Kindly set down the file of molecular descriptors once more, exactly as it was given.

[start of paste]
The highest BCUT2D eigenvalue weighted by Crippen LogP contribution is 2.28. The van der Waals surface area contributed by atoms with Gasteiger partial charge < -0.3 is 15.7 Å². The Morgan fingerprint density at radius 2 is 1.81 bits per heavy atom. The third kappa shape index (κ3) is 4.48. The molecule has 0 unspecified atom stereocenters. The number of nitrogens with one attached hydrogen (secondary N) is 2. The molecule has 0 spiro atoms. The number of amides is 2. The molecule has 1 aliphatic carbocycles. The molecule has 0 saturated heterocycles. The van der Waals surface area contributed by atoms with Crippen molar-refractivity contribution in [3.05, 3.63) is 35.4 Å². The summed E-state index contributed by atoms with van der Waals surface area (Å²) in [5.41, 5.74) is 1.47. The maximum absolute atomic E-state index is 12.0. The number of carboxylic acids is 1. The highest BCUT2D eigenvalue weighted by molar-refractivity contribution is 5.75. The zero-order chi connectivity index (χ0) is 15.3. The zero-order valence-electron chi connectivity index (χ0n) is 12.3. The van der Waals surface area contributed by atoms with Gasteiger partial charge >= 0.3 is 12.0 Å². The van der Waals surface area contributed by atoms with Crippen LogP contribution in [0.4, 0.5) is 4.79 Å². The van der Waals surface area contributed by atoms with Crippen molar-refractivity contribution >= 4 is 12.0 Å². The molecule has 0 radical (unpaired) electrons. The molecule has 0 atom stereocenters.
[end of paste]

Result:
The highest BCUT2D eigenvalue weighted by Crippen LogP contribution is 2.28. The van der Waals surface area contributed by atoms with Gasteiger partial charge < -0.3 is 15.7 Å². The Morgan fingerprint density at radius 2 is 1.81 bits per heavy atom. The third kappa shape index (κ3) is 4.48. The molecule has 0 unspecified atom stereocenters. The number of nitrogens with one attached hydrogen (secondary N) is 2. The molecule has 0 spiro atoms. The number of amides is 2. The molecule has 1 aliphatic carbocycles. The molecule has 0 saturated heterocycles. The van der Waals surface area contributed by atoms with Crippen molar-refractivity contribution in [3.05, 3.63) is 35.4 Å². The summed E-state index contributed by atoms with van der Waals surface area (Å²) in [5.41, 5.74) is 1.47. The maximum absolute atomic E-state index is 12.0. The number of carboxylic acids is 1. The highest BCUT2D eigenvalue weighted by molar-refractivity contribution is 5.75. The zero-order chi connectivity index (χ0) is 15.3. The zero-order valence-electron chi connectivity index (χ0n) is 12.3. The van der Waals surface area contributed by atoms with Gasteiger partial charge >= 0.3 is 12.0 Å². The van der Waals surface area contributed by atoms with Crippen LogP contribution in [0.4, 0.5) is 4.79 Å². The van der Waals surface area contributed by atoms with Crippen molar-refractivity contribution >= 4 is 12.0 Å². The molecule has 0 radical (unpaired) electrons. The molecule has 0 atom stereocenters.